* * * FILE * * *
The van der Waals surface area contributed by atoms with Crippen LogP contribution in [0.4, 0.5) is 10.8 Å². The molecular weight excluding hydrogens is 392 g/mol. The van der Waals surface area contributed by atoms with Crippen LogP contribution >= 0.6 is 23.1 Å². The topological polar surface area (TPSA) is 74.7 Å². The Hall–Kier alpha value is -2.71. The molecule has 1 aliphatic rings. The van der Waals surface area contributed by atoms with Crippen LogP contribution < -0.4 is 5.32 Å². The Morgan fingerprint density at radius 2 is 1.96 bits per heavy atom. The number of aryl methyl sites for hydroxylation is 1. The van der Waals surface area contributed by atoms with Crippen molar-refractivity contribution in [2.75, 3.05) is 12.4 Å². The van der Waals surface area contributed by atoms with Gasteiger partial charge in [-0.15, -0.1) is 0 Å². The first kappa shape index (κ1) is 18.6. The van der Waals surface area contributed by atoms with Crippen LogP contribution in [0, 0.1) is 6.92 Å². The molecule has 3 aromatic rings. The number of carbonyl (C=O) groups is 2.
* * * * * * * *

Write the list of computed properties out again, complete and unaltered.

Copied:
The van der Waals surface area contributed by atoms with Crippen LogP contribution in [0.4, 0.5) is 10.8 Å². The molecular weight excluding hydrogens is 392 g/mol. The van der Waals surface area contributed by atoms with Crippen LogP contribution >= 0.6 is 23.1 Å². The topological polar surface area (TPSA) is 74.7 Å². The Hall–Kier alpha value is -2.71. The molecule has 1 aliphatic rings. The van der Waals surface area contributed by atoms with Crippen LogP contribution < -0.4 is 5.32 Å². The Morgan fingerprint density at radius 2 is 1.96 bits per heavy atom. The number of aryl methyl sites for hydroxylation is 1. The van der Waals surface area contributed by atoms with Crippen molar-refractivity contribution in [2.75, 3.05) is 12.4 Å². The van der Waals surface area contributed by atoms with Gasteiger partial charge in [-0.15, -0.1) is 0 Å². The first kappa shape index (κ1) is 18.6. The van der Waals surface area contributed by atoms with Crippen LogP contribution in [0, 0.1) is 6.92 Å². The molecule has 3 aromatic rings. The number of carbonyl (C=O) groups is 2.